Defining the Visual Album by way of Animal Collective’s ODDSAC: Identifying the musicological exchange between music and images based on audio visual and music video analysis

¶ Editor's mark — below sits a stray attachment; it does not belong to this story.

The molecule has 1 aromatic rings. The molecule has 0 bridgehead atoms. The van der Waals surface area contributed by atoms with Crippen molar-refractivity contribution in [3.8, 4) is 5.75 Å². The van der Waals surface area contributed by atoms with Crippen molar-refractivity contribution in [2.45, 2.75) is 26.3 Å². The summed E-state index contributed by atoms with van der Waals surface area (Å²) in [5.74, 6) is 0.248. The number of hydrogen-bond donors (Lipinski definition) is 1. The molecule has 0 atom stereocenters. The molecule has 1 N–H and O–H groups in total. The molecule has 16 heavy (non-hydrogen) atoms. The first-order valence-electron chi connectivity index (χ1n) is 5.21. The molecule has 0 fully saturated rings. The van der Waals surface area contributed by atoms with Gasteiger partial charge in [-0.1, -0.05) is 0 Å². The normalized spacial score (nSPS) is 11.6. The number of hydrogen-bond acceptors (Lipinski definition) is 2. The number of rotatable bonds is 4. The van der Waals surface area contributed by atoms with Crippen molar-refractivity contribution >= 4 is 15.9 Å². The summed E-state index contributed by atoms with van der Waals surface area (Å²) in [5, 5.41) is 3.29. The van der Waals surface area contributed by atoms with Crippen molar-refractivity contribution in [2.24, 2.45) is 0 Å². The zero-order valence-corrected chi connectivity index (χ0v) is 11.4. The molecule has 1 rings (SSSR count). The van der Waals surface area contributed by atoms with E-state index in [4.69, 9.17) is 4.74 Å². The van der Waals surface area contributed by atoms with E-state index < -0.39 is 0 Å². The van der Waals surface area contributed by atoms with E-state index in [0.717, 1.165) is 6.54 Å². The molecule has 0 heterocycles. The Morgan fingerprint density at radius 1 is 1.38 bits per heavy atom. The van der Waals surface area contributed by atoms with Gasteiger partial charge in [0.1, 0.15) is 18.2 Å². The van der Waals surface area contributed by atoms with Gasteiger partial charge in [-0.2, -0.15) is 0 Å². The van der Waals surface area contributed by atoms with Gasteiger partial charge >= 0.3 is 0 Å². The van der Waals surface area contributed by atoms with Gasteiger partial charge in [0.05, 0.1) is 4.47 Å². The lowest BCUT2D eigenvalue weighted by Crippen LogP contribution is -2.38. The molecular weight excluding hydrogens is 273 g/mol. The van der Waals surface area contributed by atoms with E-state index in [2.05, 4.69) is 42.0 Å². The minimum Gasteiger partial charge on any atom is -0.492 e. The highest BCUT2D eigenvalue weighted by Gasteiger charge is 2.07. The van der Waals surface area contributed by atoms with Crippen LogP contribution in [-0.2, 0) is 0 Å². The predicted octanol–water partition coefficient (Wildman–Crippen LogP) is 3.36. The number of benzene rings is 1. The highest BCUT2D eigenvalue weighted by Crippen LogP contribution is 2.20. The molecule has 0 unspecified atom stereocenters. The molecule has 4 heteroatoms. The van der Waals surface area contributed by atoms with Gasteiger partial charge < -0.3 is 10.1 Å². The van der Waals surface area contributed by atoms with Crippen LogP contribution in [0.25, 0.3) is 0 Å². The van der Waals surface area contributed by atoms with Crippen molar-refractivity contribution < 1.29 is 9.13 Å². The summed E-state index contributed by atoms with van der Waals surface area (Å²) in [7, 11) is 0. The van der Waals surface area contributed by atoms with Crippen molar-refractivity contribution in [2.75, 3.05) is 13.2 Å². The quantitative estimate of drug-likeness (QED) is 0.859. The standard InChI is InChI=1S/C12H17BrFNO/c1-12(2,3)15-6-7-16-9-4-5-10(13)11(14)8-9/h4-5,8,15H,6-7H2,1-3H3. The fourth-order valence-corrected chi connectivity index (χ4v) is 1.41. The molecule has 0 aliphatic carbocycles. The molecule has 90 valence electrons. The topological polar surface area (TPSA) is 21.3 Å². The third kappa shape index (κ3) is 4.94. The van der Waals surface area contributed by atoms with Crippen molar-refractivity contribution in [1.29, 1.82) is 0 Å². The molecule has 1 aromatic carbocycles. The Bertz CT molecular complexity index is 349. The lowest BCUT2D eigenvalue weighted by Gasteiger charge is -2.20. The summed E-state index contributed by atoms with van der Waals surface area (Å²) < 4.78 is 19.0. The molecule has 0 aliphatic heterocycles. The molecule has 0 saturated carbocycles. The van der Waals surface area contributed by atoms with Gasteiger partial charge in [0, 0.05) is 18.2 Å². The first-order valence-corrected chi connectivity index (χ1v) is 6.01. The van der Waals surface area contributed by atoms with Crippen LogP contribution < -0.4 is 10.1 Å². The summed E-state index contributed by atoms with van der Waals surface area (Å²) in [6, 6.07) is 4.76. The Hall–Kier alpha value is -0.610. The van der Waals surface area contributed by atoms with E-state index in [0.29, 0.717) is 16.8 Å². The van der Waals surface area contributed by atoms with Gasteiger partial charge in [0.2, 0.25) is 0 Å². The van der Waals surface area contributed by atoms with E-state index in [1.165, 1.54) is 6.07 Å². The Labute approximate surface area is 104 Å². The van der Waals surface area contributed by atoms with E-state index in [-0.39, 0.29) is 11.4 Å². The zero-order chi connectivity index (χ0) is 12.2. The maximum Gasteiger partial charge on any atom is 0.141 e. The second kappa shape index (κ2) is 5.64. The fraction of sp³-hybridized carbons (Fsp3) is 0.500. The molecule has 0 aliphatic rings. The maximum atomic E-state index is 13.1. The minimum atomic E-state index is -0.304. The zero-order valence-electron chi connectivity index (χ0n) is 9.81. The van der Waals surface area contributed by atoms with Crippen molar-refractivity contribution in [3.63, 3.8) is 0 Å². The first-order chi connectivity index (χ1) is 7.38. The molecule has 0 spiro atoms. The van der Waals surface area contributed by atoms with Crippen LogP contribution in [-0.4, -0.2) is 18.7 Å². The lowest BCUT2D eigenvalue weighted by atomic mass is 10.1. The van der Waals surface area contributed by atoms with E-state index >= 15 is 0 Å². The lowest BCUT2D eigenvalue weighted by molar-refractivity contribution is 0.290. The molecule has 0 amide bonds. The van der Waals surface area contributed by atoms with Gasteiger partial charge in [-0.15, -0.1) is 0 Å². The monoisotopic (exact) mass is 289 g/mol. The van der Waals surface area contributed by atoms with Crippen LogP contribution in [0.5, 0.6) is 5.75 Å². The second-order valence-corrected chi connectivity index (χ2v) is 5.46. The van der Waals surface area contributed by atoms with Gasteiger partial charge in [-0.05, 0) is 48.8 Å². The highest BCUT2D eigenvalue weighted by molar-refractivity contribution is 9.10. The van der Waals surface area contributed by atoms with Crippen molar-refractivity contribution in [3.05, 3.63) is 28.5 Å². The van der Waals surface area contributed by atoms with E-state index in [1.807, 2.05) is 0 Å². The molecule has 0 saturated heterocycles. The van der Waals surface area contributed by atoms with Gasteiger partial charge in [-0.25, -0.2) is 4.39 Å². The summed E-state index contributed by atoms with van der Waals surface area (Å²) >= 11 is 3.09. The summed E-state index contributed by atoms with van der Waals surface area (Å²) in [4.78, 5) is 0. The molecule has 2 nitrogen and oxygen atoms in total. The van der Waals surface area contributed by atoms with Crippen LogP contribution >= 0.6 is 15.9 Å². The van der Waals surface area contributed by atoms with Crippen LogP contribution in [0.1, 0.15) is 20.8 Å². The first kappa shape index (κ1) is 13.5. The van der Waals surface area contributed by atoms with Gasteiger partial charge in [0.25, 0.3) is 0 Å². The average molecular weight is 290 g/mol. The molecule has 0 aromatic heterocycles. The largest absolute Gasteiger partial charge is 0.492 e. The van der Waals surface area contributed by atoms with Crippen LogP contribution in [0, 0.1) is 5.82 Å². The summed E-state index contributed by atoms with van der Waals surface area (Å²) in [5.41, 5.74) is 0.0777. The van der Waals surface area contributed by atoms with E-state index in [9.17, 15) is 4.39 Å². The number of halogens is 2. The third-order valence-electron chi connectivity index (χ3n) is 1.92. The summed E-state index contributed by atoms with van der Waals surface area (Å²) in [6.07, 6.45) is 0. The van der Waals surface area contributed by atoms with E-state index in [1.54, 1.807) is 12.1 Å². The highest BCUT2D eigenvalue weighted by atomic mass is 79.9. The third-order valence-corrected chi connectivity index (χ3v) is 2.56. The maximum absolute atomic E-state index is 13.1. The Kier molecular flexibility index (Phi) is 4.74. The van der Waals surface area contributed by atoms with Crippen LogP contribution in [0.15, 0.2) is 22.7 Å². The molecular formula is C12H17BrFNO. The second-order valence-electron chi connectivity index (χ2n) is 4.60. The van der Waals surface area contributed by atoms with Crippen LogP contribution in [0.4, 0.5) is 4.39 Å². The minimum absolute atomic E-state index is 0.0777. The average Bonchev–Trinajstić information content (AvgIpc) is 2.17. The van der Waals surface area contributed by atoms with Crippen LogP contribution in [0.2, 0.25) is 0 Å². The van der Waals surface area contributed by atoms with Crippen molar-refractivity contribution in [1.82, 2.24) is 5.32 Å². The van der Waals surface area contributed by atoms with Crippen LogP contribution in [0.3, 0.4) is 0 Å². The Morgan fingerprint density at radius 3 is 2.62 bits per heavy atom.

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An introspective case study on the first self-defined visual album: ODDSAC by alternative indie-rock band Animal Collective. This thesis will interpret both the musical and visual components of visual albums under the guise of popular music studies on music video analysis. The conclusions drawn from this study are a continuation of multi-media musicological research on the evolving state of music and videos. The methodological approach to this study is drawn from Carol Vernallis’ work documenting music video studies. This study will serve as a representation of dissecting the components of the visual album - defining it as a uniquely differentiated media form in the music and visual arts. This thesis will first look at how musical concepts are represented in music videos, and then take on a wider perspective by examining how the visual, and editorial techniques directors contribute to music videos. The use of music within an audiovisual realm is quite limited. Musicological claims on popular music transformed into the music video are specific to the commercialization of the beginning media format. This study will uncover the process in understanding narrativity in the music of music videos. The second half of the study deviates from a solely musicological standpoint as to incorporate the larger picture of the visual album’s purpose in popular music analysis on audio visual media formats.